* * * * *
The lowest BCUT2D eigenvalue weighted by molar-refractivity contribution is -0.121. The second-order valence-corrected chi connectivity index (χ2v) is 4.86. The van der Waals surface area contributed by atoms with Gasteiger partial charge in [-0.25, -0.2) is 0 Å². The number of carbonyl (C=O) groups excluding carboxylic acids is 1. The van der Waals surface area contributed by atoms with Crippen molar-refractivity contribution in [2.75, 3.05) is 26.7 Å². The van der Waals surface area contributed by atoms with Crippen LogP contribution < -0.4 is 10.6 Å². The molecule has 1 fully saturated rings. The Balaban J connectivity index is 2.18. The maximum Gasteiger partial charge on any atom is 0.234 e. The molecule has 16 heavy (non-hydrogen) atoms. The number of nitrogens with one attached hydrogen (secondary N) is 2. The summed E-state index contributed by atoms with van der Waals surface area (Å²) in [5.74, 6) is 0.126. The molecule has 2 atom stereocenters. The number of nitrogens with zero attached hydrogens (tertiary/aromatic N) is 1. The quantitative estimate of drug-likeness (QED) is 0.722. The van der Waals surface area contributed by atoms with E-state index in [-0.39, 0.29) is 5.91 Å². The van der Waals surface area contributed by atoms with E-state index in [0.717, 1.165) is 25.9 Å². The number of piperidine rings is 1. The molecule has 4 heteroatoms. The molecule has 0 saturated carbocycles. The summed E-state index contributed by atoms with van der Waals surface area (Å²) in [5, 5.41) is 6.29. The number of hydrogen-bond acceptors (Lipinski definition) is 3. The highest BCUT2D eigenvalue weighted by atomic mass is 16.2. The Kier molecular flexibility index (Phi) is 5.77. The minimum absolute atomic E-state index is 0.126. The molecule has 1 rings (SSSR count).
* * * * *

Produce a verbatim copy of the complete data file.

The lowest BCUT2D eigenvalue weighted by molar-refractivity contribution is -0.121. The second-order valence-corrected chi connectivity index (χ2v) is 4.86. The van der Waals surface area contributed by atoms with Gasteiger partial charge in [-0.25, -0.2) is 0 Å². The number of carbonyl (C=O) groups excluding carboxylic acids is 1. The van der Waals surface area contributed by atoms with Crippen molar-refractivity contribution in [2.75, 3.05) is 26.7 Å². The van der Waals surface area contributed by atoms with Crippen LogP contribution < -0.4 is 10.6 Å². The molecule has 1 fully saturated rings. The Balaban J connectivity index is 2.18. The maximum Gasteiger partial charge on any atom is 0.234 e. The molecule has 16 heavy (non-hydrogen) atoms. The number of nitrogens with one attached hydrogen (secondary N) is 2. The summed E-state index contributed by atoms with van der Waals surface area (Å²) in [5.74, 6) is 0.126. The molecule has 2 atom stereocenters. The number of nitrogens with zero attached hydrogens (tertiary/aromatic N) is 1. The quantitative estimate of drug-likeness (QED) is 0.722. The van der Waals surface area contributed by atoms with E-state index in [-0.39, 0.29) is 5.91 Å². The van der Waals surface area contributed by atoms with E-state index in [0.717, 1.165) is 25.9 Å². The number of piperidine rings is 1. The molecule has 4 heteroatoms. The molecule has 0 saturated carbocycles. The summed E-state index contributed by atoms with van der Waals surface area (Å²) in [5, 5.41) is 6.29. The number of hydrogen-bond acceptors (Lipinski definition) is 3. The highest BCUT2D eigenvalue weighted by atomic mass is 16.2. The Kier molecular flexibility index (Phi) is 5.77. The minimum absolute atomic E-state index is 0.126. The molecule has 1 rings (SSSR count).